Yeah… I guess I would’ve halfway expected it too.

The assembled medical professionals were probably surprised by the understated reaction, but they didn’t know that between the two of us, we’ve probably written the complete handbook on how to deal with this scenario. You could call it “What to Expect When You’re Unexpectedly Gender-Swapped.”

My girl-clone muttered some under her breath – as I guess I have a habit of doing – as she dressed in the clothes provided, then we were brought into Dr. Nguyen’s office. I watched in the corner of my eye as she slouched and cradled her head to the side in her hand with her elbow resting on the chair’s arm. I could tell this was her way of registering she was upset and exasperated without wanting to kick up a fuss.

The Doctor gave us a rundown, some of which I had already been told at the beginning and before my “sister” awoke, about the parameters of the cloning and what, exactly, had happened to produce this result. I watched her face as she internally struggled to press down her annoyance to try to absorb all of this. Nguyen stressed that since we share 96% DNA we strictly forbidden from engaging in any kind of sexual relationship with one another that might result in pregnancy. That produced in us a stereo expression of horror and disgust at the idea. Nguyen actually laughed: “Just making sure I cover all the bases.”

And then that was it. They handed us a check for $1000 and sent us on our way.

*             *             *

We stepped out into the cool October air. I offered her my jacket, which she gladly wrapped around herself.

Standing next to her gave me a strange feeling. I’m not a tall or big guy, so she was perhaps a half-head smaller than me with the petite build of the women in my family. As badly as I was struggling to process the situation, I could tell she was shell-shocked.

“Some… coffee?” I asked feebly. It hardly seemed appropriate, but I know that whenever I feel lost or confused, my first instinct is to get a cup of coffee to clear my head.

She flashed me this incredulous look, this sneer of disbelief that my mind had gone somewhere so mundane, but then just as quickly as it appeared it broke and she shrugged. “Sure,” she said, in that barely-yet used voice, which I think she was hesitant to raise above a whisper.

We walked quietly until we found a coffee shop where we could sit down. Sitting across the table from one another, we both tried to avert direct eye contact, and yet couldn’t help glancing up to look one another over. It was unsettling how pretty she was, how bright my blue eyes looked on her even with her sullen expression. With her wan face and limp hair, she had a dingey, “just got kicked out of rehab” look about her. She combed her fingers nervously through her hair. I think there was still goo in it from the birthing pod.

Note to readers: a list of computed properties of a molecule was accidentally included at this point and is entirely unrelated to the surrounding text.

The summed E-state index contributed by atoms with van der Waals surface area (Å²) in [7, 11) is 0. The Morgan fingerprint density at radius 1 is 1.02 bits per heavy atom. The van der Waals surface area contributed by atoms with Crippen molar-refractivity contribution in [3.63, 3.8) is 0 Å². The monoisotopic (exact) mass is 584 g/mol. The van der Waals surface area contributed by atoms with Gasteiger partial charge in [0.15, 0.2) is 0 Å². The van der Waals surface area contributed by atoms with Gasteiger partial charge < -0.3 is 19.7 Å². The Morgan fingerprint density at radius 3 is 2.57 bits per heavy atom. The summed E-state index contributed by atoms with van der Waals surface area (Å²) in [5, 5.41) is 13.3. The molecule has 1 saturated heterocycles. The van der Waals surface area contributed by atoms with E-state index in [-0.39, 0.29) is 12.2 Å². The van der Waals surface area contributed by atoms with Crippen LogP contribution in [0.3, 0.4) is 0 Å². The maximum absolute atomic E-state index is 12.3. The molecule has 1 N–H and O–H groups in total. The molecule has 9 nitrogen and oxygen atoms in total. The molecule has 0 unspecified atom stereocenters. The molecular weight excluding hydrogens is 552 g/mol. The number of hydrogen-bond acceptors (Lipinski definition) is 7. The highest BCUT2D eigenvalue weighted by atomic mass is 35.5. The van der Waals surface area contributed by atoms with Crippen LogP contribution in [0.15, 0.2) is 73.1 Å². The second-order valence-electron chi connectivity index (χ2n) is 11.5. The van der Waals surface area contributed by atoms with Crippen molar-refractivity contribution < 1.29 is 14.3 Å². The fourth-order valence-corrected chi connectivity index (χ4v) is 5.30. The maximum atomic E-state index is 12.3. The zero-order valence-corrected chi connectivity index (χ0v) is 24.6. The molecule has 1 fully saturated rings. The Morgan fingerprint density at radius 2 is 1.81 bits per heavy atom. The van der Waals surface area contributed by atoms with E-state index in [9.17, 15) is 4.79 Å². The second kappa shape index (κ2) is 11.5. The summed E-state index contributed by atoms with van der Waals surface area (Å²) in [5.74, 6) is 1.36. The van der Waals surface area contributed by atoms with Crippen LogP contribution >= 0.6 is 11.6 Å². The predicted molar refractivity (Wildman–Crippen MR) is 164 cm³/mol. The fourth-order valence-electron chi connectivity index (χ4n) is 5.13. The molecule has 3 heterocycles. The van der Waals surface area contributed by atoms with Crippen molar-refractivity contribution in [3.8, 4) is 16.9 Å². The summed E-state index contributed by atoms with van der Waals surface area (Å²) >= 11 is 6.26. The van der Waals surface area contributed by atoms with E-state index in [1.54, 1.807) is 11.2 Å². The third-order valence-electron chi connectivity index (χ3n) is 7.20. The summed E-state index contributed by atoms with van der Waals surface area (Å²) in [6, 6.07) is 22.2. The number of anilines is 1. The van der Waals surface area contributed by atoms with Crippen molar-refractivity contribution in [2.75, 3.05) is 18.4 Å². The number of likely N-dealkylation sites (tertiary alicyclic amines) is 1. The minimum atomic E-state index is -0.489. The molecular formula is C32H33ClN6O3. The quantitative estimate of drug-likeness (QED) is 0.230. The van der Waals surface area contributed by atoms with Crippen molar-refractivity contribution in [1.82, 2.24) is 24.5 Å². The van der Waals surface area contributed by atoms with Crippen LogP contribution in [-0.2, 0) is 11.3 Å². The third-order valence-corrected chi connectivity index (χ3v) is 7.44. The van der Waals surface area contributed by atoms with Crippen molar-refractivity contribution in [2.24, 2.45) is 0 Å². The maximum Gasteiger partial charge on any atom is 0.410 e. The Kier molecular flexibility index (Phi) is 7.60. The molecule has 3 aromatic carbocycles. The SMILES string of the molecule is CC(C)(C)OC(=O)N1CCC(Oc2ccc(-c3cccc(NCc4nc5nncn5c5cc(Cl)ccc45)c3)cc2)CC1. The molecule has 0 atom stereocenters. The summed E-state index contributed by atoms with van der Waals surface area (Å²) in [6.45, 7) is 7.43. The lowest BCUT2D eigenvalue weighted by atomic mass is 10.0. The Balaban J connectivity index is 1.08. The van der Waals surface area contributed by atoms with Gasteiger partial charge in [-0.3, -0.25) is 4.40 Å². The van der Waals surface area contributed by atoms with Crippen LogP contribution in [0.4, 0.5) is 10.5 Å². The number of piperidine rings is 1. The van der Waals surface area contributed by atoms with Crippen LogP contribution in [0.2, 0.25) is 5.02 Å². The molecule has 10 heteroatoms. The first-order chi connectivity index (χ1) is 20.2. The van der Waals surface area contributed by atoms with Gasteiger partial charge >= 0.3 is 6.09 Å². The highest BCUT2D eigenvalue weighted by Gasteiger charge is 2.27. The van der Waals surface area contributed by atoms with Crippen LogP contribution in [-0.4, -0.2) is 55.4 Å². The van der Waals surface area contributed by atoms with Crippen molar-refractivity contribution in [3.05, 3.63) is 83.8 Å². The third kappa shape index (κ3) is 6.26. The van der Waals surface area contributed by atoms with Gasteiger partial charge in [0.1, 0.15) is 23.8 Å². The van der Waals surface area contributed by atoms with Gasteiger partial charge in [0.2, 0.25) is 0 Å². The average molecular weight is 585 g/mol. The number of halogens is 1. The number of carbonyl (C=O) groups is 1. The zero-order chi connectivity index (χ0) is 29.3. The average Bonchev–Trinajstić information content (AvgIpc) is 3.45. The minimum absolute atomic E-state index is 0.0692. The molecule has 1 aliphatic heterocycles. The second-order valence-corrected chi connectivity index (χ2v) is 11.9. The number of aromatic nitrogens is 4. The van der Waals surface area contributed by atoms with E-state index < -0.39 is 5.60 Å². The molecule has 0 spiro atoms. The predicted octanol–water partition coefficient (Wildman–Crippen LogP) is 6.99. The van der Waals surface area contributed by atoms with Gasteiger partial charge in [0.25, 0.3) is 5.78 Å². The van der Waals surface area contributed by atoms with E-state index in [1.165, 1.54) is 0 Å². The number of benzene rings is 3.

“Must look weird from the outside,” I said modestly.

“You’re looking a lot like Joey these days,” she said, referring to my older brother, her voice finally reaching conversational volume, if still a modest and slight one. “And you need a haircut.”

“Mhm,” I said, taking a sip then fixing my eyes down into my drink. “I’ve noticed that.”

“So what’s our next move?” she asked.

“You’re just gonna ask me that? Would you like some time to freak out?”

“I’ll freak out later,” she said in a voice that suggested she did harbor a desire to freak out at this time. “Right now it’s too new. Let’s strategize, then I can cry about it tomorrow. Come on, this way I can be distracted from the whole… situation,” she gestured at her torso, hands hovering over her breasts as if she were not yet permitting herself to touch them.

“Yeah, this really ruins our plans,” I said. “We were gonna… you know, flip flop, flip flop.”

“Uh huh,” she said, “Now I’m all flipped out.”

“I don’t think you should stay in the spare room,” I said.

“Why not?”

“Too great a chance of intersecting with Emm,” I said. “She can’t know you’re here.”

“That was true when I was gonna be a guy.”

“Yeah, but now we really don’t want her to know,” I said, searching my mind to explain my exact reasoning. “Seems like all of… this… is gonna come with some paraphernalia. Evidence.”

“So now you’re banishing me to the shitty old couch in the drafty basement?” she scoffed in disbelief. “Next to a hundred old boxes of comics from your twenties?”

Our twenties,” I said, then reiterated, “We really need to watch our steps. We don’t want to have to explain this.”

She huffed and a stray lock of hair that had been dangling near her mouth flew. She tucked it almost instinctually behind her ear – it was, admittedly, a little cute.

She got this faraway look in her eyes as I could tell she was doing some mental calculus about the situation. Some of the realities of the situation were dawning. “I need clothes,” she pivoted the conversation quite sternly. “Something comfy to wear around, underwear…” she looked down the neck of her scrubs, “A bra… or two.”